So as I said earlier, what would have been the result ON THE DAY. The only possible answer, I think, is a win for White in both games.

Aug-01-18
Premium Chessgames Member
  AylerKupp: <offramp> So as I said earlier, what would have been the result ON THE DAY. The only possible answer, I think, is a win for White in both games.>

I don't understand what you mean by "on the day". If "on the day" you mean what actually happened on the day when the game was played (the only result that really matters), then that would be 0-1 in Fischer vs Geller, 1967 and 1/2-1/2 in Karpov vs Kasparov, 1984.

If by "on the day" you mean the day when a particular analysis was done, then that would be whatever the analyst thought on that day, whether right or wrong.

And I know that Geller thought that after 20.Qf4 he would have lost, but that doesn't mean that Geller was right "on that day". As you know, I did extensive chess engine analysis of the position after 20.Qf4 and I couldn't definitely conclude that White would have won after 20.Qf4. So I would then say that "on that day" the result was unclear. And if someone arrives at a different conclusion at some time in the future, then "on that day" the result would be whatever that person said.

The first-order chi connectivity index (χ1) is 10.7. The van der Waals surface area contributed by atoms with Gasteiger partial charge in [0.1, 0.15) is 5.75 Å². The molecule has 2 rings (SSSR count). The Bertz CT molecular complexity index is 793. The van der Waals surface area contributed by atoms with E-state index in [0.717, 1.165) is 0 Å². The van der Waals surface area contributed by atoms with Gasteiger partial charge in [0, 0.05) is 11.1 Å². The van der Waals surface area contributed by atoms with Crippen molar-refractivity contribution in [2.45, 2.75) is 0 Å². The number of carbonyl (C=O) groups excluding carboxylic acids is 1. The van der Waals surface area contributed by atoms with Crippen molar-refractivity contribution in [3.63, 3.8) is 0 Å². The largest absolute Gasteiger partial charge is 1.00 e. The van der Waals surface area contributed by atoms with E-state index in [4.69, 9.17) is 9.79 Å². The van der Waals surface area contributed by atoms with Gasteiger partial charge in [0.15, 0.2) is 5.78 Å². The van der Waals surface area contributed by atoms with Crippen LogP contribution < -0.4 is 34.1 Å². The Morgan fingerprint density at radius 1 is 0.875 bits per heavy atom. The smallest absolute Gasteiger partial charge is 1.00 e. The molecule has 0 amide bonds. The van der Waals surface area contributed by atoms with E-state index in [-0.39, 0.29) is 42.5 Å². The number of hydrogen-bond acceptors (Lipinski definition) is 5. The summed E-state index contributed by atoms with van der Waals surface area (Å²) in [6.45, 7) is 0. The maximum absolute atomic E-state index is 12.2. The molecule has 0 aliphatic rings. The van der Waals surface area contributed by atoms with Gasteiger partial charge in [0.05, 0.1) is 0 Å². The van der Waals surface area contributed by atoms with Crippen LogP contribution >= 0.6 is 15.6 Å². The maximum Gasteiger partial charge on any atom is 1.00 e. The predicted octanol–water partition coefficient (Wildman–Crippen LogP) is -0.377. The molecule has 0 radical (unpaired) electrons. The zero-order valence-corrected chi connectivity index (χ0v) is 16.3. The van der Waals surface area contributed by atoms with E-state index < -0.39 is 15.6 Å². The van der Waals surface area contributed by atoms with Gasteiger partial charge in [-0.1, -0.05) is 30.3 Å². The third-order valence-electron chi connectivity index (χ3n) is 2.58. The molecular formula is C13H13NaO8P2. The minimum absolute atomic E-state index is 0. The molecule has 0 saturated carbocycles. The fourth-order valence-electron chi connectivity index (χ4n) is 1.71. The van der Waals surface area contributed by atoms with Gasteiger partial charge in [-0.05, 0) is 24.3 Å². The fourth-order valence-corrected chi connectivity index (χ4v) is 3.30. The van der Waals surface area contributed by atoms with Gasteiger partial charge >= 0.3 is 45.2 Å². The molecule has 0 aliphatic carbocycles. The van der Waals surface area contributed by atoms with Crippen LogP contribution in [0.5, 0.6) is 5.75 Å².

And today in your post you first say that for Fischer vs Geller, 1967 "The position is in fact drawn" and at the end of the same post you say "The only possible answer, I think, is a win for White in both games." So I'm really confused as to what you mean by "on that day"

What did I miss?

Aug-01-18
Premium Chessgames Member
  AylerKupp: <<Sally Simpson> If the weaker models peeked into the T.B's. would one of today's much stronger models also do the same and perhaps chuck a piece or pawn just to access it's T.B.>

I can't see why a computer would chuck a piece or a pawn just to access its tablebase. Instead it might consider chucking a piece or a pawn as it searches deeper and deeper from the position that it is currently analyzing and then, if after that chuck it reaches it's tablebase piece threshold, then it could look up the outcome of the sac. So it would know well before the chuck was actually played whether it was a "good" chuck or just an upchuck.